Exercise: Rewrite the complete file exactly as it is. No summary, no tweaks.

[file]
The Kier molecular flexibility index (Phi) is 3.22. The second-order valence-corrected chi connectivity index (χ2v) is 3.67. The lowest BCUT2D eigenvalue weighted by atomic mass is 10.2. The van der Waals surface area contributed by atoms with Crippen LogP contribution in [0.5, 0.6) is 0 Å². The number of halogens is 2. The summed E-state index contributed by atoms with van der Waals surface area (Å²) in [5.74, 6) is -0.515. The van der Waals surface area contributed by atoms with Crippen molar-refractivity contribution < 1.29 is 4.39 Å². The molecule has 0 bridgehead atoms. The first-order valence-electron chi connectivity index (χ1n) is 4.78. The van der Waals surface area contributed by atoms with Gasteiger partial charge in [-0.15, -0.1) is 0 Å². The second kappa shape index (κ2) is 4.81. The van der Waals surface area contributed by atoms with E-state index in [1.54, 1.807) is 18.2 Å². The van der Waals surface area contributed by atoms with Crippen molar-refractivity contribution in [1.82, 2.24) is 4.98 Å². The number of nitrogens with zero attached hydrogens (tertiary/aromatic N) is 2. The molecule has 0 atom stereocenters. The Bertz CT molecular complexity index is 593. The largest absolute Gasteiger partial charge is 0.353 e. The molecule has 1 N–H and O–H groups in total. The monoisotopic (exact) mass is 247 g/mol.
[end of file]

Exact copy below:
The Kier molecular flexibility index (Phi) is 3.22. The second-order valence-corrected chi connectivity index (χ2v) is 3.67. The lowest BCUT2D eigenvalue weighted by atomic mass is 10.2. The van der Waals surface area contributed by atoms with Crippen LogP contribution in [0.5, 0.6) is 0 Å². The number of halogens is 2. The summed E-state index contributed by atoms with van der Waals surface area (Å²) in [5.74, 6) is -0.515. The van der Waals surface area contributed by atoms with Crippen molar-refractivity contribution < 1.29 is 4.39 Å². The molecule has 0 bridgehead atoms. The first-order valence-electron chi connectivity index (χ1n) is 4.78. The van der Waals surface area contributed by atoms with Gasteiger partial charge in [-0.15, -0.1) is 0 Å². The second kappa shape index (κ2) is 4.81. The van der Waals surface area contributed by atoms with E-state index in [1.54, 1.807) is 18.2 Å². The van der Waals surface area contributed by atoms with Crippen molar-refractivity contribution in [1.82, 2.24) is 4.98 Å². The number of nitrogens with zero attached hydrogens (tertiary/aromatic N) is 2. The molecule has 0 atom stereocenters. The Bertz CT molecular complexity index is 593. The largest absolute Gasteiger partial charge is 0.353 e. The molecule has 1 N–H and O–H groups in total. The monoisotopic (exact) mass is 247 g/mol.